Rachel Taylor has come a long way since Launceston. The Tassie born actress has fought off Transformers, she's been one of Charlie's Angels, she's even starred in Grey's Anatomy. She's also a campaigner against domestic abuse and violence against women, having taken out an AVO on her then-boyfriend, Matthew Newtown. This week Rachel Taylor is entering the Marvel Universe in the new Netflix series Jessica Jones.
He has grown up on our screens. Jamie Bell beat out hundreds of other teenage boys to win a coveted role in Billy Elliot. He went on to win a BAFTA and the hearts of millions. After Tin Tin, Snowpiercer, and Defiance, that kid from the north-east of England raised by a single mum is now also a dad himself. And the Thing. He’s in the rebooted version of Fantastic Four, a film that has been mired in reports of onset tension controversy and reshoots from day one.
When the film was launched and the casting was announced there was a lot of criticism – a lot of it racist. If you were talking to these people who complained, what would you say to convince them that they should go see this film?
I think everyone is entitled to their opinion. I have very strong opinions on a lot of things. If it’s something that people love and they’re read since they were a kid they’re going to have very passionate feelings. The truth of the matter is, I don’t think this film strays too wildly away from what the comic book was and is. This is very much a Fantastic Four movie, and people deserve a good movie.
There’s been lots of reporting around Josh Trank’s role in this film. Famously he’s been let go, or fired, or quit, depending on who you ask, from Star Wars, which shares a producer with Fantastic Four. Even 20th Century themselves have said that there were bumps in the road, so - could you set the record straight? What were the bumps in the road?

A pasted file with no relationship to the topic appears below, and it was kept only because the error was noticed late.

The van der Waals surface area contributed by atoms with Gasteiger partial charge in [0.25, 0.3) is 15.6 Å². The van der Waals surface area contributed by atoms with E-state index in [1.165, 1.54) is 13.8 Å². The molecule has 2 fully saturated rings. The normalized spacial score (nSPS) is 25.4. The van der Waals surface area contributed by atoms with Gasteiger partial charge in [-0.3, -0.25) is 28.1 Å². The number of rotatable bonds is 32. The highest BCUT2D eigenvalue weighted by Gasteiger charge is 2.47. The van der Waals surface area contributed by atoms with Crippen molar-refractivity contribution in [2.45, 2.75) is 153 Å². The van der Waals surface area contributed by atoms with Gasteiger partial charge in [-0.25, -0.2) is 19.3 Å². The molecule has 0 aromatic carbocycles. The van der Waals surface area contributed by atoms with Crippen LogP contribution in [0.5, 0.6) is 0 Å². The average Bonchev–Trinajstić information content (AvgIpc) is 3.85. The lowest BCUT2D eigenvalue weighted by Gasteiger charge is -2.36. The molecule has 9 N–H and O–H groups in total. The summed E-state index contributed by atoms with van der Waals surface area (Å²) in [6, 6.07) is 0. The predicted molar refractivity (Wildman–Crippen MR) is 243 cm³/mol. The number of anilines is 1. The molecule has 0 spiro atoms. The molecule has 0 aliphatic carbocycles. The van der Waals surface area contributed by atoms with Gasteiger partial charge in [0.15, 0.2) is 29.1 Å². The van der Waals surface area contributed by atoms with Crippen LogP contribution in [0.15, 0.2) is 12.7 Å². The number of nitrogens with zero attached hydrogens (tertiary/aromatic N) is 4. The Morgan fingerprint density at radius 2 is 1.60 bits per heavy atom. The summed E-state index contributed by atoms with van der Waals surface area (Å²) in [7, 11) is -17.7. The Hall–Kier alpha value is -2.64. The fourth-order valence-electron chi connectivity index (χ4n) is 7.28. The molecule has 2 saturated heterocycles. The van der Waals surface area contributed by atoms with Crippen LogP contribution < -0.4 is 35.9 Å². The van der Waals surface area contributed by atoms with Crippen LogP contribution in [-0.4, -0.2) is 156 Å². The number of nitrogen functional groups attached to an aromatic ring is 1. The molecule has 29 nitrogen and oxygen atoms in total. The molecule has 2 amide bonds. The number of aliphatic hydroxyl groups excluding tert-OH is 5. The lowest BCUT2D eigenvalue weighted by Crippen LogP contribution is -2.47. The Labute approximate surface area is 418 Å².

I think that’s probably something you have to ask 20th Century about; my job as an actor is to turn up and play the character I’ve been asked to play and in that regard I had no issues with Josh Trank. Josh was someone who was very committed. He steered this massive ship it, and was very available to all of us actors I consider him a close friend of mine, so my experience was fantastic.
Traditionally with these sorts of computer generated characters, you act in your body suit and then it’s completely animated. I read they kept your actual eyes. Is that right?
I think they’ve tried to maintain something about my face. Josh always felt the windows into any character was the eyes, so maintaining my eyes, or at least a resemblance of my own eyes, would be moving and something the audience would be able to connect with and remember that there was something under all that rock.
Because this is the second time you’ve acted underneath digital makeup, for lack of a better term. If you could go back and talk to yourself before you had done Tin Tin what would you say to yourself about that process of getting a great performance in that environment?
It’s a very immersive thing; there’s something about the technology that have to break through so they can actually pick up what it is you’re doing, what kind of articulations you’re using; what feelings you’re really feeling. On Tin Tin I was just getting used to the technology. And there was the Spielberg effect as well; you’re just so in awe every day you turn up on set that you’re nervous. But on this I took all those lessons and threw myself in 100 per cent.
When you were a kid after making Billy Elliot you had a father son relationship with the director, and went and lived with him. As time has passed, as you’ve become a parent, do you still have that dynamic? Are you still very close with him?
We’re still very close, and I definitely consider him a very good friend of mine. Now growing up and being a father on my own you eventually move on, you separate. But he’s definitely a big influence in my life, and I’m very grateful for the opportunity he gave me at such an early age.
On the topic of family, I did enjoy your tweet the other day about trying to put sunscreen on a child. It’s ridiculous.
It basically goes everywhere else but the kid.
You’re a single dad raising a kid on your own; what’s the best lesson you’ve learned?
Man, that’s an hour long conversation! It’s a thrill, it’s challenging, it’s work… but it’s just love isn’t it? It’s what you’re supposed to do. They’re so fragile and so small. I’m having a great time with it. It’s such a unique relationship, and such a great chance to get to know another human being. So I’m really enjoying it. I love it.